The year 2015 saw some interesting events in the field of Science
- Flyby of Pluto
Pluto grabbed the spotlight when the New Horizons spacecraft flew past it on 14 July. The world revealed itself as a geological wonderland of ice mountains, nitrogen glaciers and smooth, frigid plains. The sheer complexity of Pluto’s surface astounded planetary scientists, including prinicipal investigator Alan Stern, and raised major questions about what could be fuelling the geological activity that created it.
2. CRISPR Gene-editing
In April, scientists in China reported use of the technique to edit non-viable human embryos, which spurred researchers and bioethicists to debate in editorials and meetings whether the technology should ever be used in human embryos, even for basic research. The debate culminated in the International Summit on Human Gene Editing in early December in Washington DC, which brought together nearly 500 ethicists, scientists and legal experts from more than 20 countries. The organizers wrapped up the event with a statement: the tools are not yet ready to be used to edit the genomes of human embryos intended for pregnancy. But they did not call for an outright ban of this work for basic research.
3. Quantum Spookiness
Physicists celebrated the 100th anniversary of Albert Einstein’s general theory of relativity in November with special conferences, books and collections of his papers. Einstein also made headlines in August when physicists presented the most convincing proof yet that two objects, such as subatomic particles, could be linked, or ‘entangled’. This would allow one particle to influence the behaviour of another, even if the two are widely separated. Researchers showed that they could produce a robust entanglement between two electrons placed 1.3 kilometres from each other.
Einstein famously despised this phenomenon, which he called ‘spooky action at a distance’, because it seemingly broke the universal rule that nothing can travel faster than the speed of light. Despite Einstein’s misgivings, the approach could one day be used to build a highly secure quantum Internet that is immune to hackers.
4. Solar Impulse 2
This revolutionary single-seater aircraft made of carbon fiber has a 72 meter wingspan (larger than that of the Boeing 747-8I) for a weight of just 2,300 Kg, equivalent to that of a car. The 17,000 solar cells built into the wing supply four electric motors (17.5 CV each) with renewable energy.
During the day, the solar cells recharge lithium batteries weighing 633 Kg (2077 lbs.) which allow the aircraft to fly at night and therefore to have virtually unlimited autonomy.
Despite the hard work of the Solar Impulse team to repair the batteries which overheated in the record breaking oceanic flight from Nagoya to Hawaii, the solar powered airplane of Bertrand Piccard and André Borschberg will stay in Hawaii until early spring 2016.
The two pilots associated with this project to demonstrate the potential of cleantechs are Bertrand Piccard, psychiatrist and explorer with his avant-gardist vision, and André Borschberg, engineer and entrepreneur with his managerial experience.
5. Signing of Climate accord – Paris 2015
The world got serious this year about climate change. With the United Nations climate summit in Paris looming in December, both industrialized and developing nations pledged for the first time to control or reduce their greenhouse-gas emissions
The meeting, which took place under heightened security because of the Paris terrorist attacks in November, yielded a landmark agreement on 12 December 2015 that was approved by 195 countries. It commits most countries to reduce emissions and keep warming to ‘well below’ 2 °C. Nations will assess their progress in 2018 and must revisit their climate pledges every five years starting in 2020.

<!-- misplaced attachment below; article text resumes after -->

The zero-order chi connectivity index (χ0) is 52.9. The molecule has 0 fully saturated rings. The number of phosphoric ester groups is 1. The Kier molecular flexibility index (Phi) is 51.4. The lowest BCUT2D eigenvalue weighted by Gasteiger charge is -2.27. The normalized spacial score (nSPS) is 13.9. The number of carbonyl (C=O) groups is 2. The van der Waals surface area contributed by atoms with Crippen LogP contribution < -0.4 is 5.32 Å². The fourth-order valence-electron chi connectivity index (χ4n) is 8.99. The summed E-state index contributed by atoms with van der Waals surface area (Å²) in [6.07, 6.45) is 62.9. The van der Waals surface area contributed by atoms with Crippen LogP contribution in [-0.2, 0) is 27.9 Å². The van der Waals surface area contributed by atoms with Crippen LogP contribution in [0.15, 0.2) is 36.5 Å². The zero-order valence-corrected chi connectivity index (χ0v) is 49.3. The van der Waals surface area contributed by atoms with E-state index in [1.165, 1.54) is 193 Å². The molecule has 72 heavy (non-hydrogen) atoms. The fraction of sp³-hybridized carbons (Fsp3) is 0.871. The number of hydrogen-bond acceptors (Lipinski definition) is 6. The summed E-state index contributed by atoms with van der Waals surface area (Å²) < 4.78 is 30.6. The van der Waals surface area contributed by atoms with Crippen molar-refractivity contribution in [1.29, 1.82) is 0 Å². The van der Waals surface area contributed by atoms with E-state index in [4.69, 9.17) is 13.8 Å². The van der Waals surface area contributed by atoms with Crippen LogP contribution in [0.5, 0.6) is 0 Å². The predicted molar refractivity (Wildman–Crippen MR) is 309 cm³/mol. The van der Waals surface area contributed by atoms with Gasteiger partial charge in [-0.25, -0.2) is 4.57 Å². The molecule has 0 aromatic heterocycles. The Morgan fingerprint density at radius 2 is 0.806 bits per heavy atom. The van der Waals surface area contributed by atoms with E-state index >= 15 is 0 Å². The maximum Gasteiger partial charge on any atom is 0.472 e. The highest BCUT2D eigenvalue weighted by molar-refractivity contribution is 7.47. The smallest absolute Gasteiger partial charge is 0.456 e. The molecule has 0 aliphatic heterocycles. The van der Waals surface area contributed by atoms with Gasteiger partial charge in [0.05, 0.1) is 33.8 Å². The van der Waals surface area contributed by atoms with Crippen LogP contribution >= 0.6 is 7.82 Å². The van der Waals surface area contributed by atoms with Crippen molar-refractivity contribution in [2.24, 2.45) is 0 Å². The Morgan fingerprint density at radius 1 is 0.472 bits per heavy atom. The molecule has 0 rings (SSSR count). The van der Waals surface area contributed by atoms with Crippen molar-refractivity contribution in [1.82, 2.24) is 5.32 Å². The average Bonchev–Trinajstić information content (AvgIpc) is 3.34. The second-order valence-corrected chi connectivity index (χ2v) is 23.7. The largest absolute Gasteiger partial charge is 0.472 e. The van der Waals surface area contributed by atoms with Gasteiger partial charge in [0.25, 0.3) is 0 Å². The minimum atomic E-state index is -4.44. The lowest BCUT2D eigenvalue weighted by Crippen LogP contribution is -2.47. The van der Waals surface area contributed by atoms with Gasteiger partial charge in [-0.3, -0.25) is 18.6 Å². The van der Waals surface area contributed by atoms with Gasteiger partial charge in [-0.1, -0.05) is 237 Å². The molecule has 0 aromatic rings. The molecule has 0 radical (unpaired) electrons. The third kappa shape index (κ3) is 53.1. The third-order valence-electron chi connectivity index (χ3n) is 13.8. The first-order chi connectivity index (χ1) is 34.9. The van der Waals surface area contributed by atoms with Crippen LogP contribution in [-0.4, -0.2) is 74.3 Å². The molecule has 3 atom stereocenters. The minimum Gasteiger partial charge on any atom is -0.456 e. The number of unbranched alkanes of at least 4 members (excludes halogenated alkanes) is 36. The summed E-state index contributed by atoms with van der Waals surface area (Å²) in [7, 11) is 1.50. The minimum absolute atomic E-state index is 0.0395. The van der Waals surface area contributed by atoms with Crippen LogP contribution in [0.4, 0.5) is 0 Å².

(Stories: Courtesy – Nature)
Do businesses thrive best in chaotic conditions? Does adversity bring out the best in us?
The stories of the Mumbai dabbawallahs is now well known and even being studied in MBA courses around the world. It is amazing and mind-boggling how such a system works with clockwork efficiency without the need for advanced technology.
Daily on the streets of Mumbai 5000 dabbawallahs deliver home-cooked meals to 200,000 working people all over the city. A simple colour-code serves as an ID system to identify the destination and recipient and boxes with the same colour code make it to the same trolley. This has been going on for 100 years and in 1998 Forbes Global magazine awarded them a Six Sigma for efficiency. The system works on strong teamwork, time-management and simplicity.
Asia’s largest slum lies right in the middle of India’s financial capital Mumbai. A never-ending stretch of narrow dirty lanes, open sewers and cramped huts is home to more than a million people. Amidst this poverty are several thriving small-scale businesses producing embroidered garments, export quality leather goods, pottery and plastic.
These products are made in tiny manufacturing units spread across the slum and sold to domestic and international markets. The annual business turnover here is estimated to be more than $650m a year.
The Mumbai local
It is also called the lifeline of Mumbai. As many as 6.1 million passengers travel on the Mumbai local daily.
Yet, it is amazing that these trying circumstances can bring out the best in people. In a train where people are literally packed like sardines, the community spirit is nowhere so evident as in a Mumbai local. Some good habits which are ingrained in the passengers are:
Giving up seat to fellow passenger and taking turns to sit down
Helping to keep briefcase on the upper rack during office rush hours
Playing card games to have a good time.
Singing Bollywood songs & bhajans
Cutting vegetables for dinner (ladies compartment)
The above examples show how team-spirit, resilience and a jest for life make living in Mumbai a dream for the locals and a nightmare for visitors.